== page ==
Regulatory Failure and the Global Financial Crisis

Regulatory Failure and the Global Financial Crisis

An Australian Perspective

Edited by Mohamed Ariff, John H. Farrar and Ahmed M. Khalid

This fascinating book presents a lively discussion of key issues resulting from the recent financial crisis. The expert contributors explore why the global financial crisis occurred, how it destroyed wealth, triggered mass unemployment and created an unprecedented loss of control on employment, monetary policy and government budgets.

Chapter 2: The Origin of the Global Financial Crisis: An Alternative View

Mohamed Ariff

Subjects: economics and finance, financial economics and regulation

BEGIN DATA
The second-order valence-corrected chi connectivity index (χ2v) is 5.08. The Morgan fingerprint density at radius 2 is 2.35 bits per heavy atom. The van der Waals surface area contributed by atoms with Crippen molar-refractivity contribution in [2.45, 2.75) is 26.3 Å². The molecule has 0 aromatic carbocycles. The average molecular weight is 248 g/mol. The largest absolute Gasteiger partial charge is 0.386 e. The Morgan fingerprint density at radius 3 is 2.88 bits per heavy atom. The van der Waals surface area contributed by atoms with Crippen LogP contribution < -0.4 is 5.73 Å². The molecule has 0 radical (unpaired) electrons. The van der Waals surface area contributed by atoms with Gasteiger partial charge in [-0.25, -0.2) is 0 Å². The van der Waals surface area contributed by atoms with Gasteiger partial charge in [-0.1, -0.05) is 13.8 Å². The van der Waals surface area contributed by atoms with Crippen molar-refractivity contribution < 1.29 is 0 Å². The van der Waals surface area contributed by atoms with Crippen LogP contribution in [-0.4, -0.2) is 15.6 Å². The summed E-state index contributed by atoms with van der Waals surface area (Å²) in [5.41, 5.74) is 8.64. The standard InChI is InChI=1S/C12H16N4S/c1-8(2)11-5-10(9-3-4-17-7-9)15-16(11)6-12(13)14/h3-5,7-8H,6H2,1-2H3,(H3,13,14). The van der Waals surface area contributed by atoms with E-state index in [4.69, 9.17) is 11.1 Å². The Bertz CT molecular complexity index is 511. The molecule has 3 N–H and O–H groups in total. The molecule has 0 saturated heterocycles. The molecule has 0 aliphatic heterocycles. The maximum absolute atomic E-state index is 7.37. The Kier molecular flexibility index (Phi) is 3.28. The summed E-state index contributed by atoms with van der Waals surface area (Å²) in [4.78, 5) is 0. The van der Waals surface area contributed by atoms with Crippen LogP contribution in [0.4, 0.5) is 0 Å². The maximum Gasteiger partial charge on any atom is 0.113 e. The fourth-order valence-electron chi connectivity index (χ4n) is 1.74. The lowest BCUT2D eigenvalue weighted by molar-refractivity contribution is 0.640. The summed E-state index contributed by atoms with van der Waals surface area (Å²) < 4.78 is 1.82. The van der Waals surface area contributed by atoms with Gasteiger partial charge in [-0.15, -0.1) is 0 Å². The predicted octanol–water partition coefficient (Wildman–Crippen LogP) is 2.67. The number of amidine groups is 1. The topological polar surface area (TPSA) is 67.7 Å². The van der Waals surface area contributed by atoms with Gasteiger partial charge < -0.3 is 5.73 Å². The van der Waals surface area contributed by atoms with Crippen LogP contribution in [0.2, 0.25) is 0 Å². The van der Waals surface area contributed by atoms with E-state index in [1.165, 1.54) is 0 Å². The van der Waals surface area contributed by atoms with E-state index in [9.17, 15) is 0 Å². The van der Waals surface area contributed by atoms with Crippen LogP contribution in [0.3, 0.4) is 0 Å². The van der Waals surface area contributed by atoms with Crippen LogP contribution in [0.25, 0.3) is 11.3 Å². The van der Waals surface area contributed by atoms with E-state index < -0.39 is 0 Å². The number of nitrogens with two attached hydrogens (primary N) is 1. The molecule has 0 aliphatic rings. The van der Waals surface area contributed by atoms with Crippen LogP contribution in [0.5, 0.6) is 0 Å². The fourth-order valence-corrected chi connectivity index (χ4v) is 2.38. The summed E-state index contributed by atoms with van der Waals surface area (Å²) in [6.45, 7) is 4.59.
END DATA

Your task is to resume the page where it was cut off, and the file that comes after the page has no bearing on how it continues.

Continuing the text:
Mohamed Ariff I will do my utmost to spur the risk takers to do more . . . Gordon Brown, Chancellor of the Exchequer, 2001, Chatham House Lecture 2.1 INTRODUCTION Massive risk-taking behaviour on the part of financial market participants was squarely behind this century’s opening financial crisis and the ensuing economic turmoil that reduced the 2007–08 world GDP with predictable consequences. With massive interventions of central banks’ lending money, the liquidity trap that occurred in August–September 2008, when no money was available for borrowing, was eased so that the world could stabilize credit availability soon afterwards to meet consumption and production demands for funds. With government treasuries no-holds-barred free (stimulus) spending amounting to some 6 per cent of domestic income in 60 countries or US$3600 billion, the world economy has crawled along since 2009 to grow at an anaemic rate of about 2.2 per cent after having fallen from the growth trend of 4.6 per cent before the crisis started in 2007. The asset bubble that built in many countries over 1994 and 2006 has been burst, with real estate and security prices having corrected to levels far below what these were at the height of the bubbles grown on the back of the freewheeling liquidity splurge over several years. At the time of writing, the verdict is still not out as to whether the worst of the fears for sufficiently rapid economic recovery to reverse record unemployment and sovereign debt could be reversed in 2011. The future holds...

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